Prince Alwaleed reveals planned new investments in Saudi Arabia

Prince Alwaleed bin Talal’s detention sent shockwaves through boardrooms around the world. (Reuters)
Updated 21 March 2018
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Prince Alwaleed reveals planned new investments in Saudi Arabia

LONDON: Billionaire Saudi Prince Alwaleed bin Talal has revealed plans for a string of new investments in his first interview since being detained at the Ritz-Carlton in Riyadh.
Speaking exclusively to Bloomberg Television, he said that life was now “back to normal” as he gave an intriguing inside account of his detention as part of the Saudi government’s high profile anti-corruption drive.
The Kingdom Holding chief was one of the most high-profile figures to be detained at Riyadh’s Ritz-Carlton Hotel as part of a widespread anti-corruption drive.
In a television interview with Bloomberg, a fast-talking Alwaleed said: “I am for the anti-corruption that took place in Saudi Arabia. Now, unfortunately, I was added to that group. But fortunately, I’m out of it right now and life is back to normal.”
The prince, once dubbed the Warren Buffett of Saudi Arabia, was released from the Ritz-Carlton hotel in early January.
He was among about 350 suspects rounded up since Nov. 4, including some of the Kingdom’s most senior businessmen. As a major investor in several global corporations, his detention sent shockwaves through boardrooms around the world.
Now, after being released, he wants to reassure investors of continuity across his sprawling business empire. “I need to clear my name,” he said. “And to clear up a lot of lies.”
Specifically, Alwaleed rejected claims that he was tortured, detained in a prison and was forced to abandon work on the world’s tallest tower under construction in Jeddah, and instead transfer workers to the recently announced Neom mega-project instead.
To reinforce that point, he held up a letter that he said was from Saudi Binladin Group, the main contractor on the 1,000-meter tower.
He said: “It says the following: ‘Saudi Binladin Group would like to assure Jeddah Economic Company that it remains committed to the completion of the Jeddah project.”
Alwaleed said that no charges had been brought against him and described his detention as a “misunderstanding.”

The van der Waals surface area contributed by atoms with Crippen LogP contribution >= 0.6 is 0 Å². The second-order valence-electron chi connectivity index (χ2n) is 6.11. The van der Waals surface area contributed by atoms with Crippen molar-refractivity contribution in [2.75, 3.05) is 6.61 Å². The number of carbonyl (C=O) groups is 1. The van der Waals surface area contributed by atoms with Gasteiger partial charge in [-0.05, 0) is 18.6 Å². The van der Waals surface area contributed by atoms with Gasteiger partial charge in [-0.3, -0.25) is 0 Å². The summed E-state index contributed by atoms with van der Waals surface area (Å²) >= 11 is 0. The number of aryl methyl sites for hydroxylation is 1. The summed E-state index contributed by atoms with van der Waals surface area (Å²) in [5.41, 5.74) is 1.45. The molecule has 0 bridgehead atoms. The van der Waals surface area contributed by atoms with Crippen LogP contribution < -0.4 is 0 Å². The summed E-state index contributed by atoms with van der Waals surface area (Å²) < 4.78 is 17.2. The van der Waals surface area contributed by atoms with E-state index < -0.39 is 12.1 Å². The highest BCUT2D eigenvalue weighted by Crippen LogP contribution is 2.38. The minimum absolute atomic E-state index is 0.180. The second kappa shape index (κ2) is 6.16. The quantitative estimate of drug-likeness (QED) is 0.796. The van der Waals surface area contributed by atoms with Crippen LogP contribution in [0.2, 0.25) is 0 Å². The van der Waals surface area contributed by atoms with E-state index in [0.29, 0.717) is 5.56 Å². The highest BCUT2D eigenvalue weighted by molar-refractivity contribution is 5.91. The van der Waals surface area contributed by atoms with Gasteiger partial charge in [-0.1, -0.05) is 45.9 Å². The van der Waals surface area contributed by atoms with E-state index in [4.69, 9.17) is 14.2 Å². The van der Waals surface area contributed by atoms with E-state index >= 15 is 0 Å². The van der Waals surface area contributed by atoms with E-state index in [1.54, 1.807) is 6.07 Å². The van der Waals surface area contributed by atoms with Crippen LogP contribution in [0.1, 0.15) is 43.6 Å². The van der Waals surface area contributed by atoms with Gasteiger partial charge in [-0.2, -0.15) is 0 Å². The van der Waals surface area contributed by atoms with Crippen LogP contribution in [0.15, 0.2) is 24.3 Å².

Asked if it cost him anything to leave, he said: “I will not comment on the content of the agreement between me and the government.”
The prince also revealed how he spent his time at the now world-famous Ritz-Carlton Hotel in Riyadh.
“I really divide my time into a lot of sports, a lot of walking, a lot of meditation, a lot of watching news, a lot of praying.”
The vegan prince said that while he would usually have two meals a day, when he was at the hotel he would instead have six small meals.
But while the interview painted a fascinating picture of his time at the Ritz-Carlton, the precise details of his agreement with the Saudi government were not disclosed.
Still, Alwaleed did reveal that plans were under consideration to spin off some his company’s property holdings in Saudi Arabia into a separate entity which could be a real estate investment trust (REIT).
He said that his company had invested more than $3 billion in Saudi Arabia last year and that Kingdom Holding planned to raise between $1 billion and $2 billion of new debt.
Alwaleed also revealed plans to co-invest with Saudi Arabia’s Public Investment Fund.
“Yes, this will happen. We are in discussion right now with PIF, so we co-invest in certain projects, yes,” he said.
Alwaleed’s interview comes just days after another Ritz-Carlton detainee, Waleed Al-Ibrahim, also outlined new business plans following his release.
The MBC chairman described plans for a new joint venture with the government in an interview with The Wall Street Journal.


Potential SABIC deal would affect Saudi Aramco IPO time frame, says CEO Nasser

Updated 20 July 2018
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Potential SABIC deal would affect Saudi Aramco IPO time frame, says CEO Nasser

JEDDAH: A potential deal to buy a stake in petrochemical maker SABIC would affect the time frame of Saudi Aramco's initial public offering (IPO), the oil firm's president and CEO Amin H. Nasser said Friday. 

The IPO of around 5 percent of Aramco, which was initially to take place this year but is now more likely to happen later, would be the world's biggest listing, raising up to $100 billion.

Nasser said that buying a stake in a chemical company like SABIC would positively affect Aramco's revenue, Al Arabiya reported.

“We are still in the very early stages of the discussion to buy a stake in SABIC,” the Aramco CEO said.

“Aramco is ready for the initial offer and the timing remains subject to the state's decision.”

Saudi Aramco said on Thursday it is looking at the possibility of buying a stake in SABIC, a move that could boost the state oil giant’s market valuation ahead of the planned IPO.
Aramco said in a statement that it was in “very early-stage discussions” with the Kingdom’s Public Investment Fund (PIF) to acquire the stake in SABIC via a private transaction. It has no plans to acquire any publicly held shares, it said.
In a separate statement, PIF also said talks about a sale were in early stages. “There is a possibility that no agreement will be reached in relation to this potential transaction,” it said.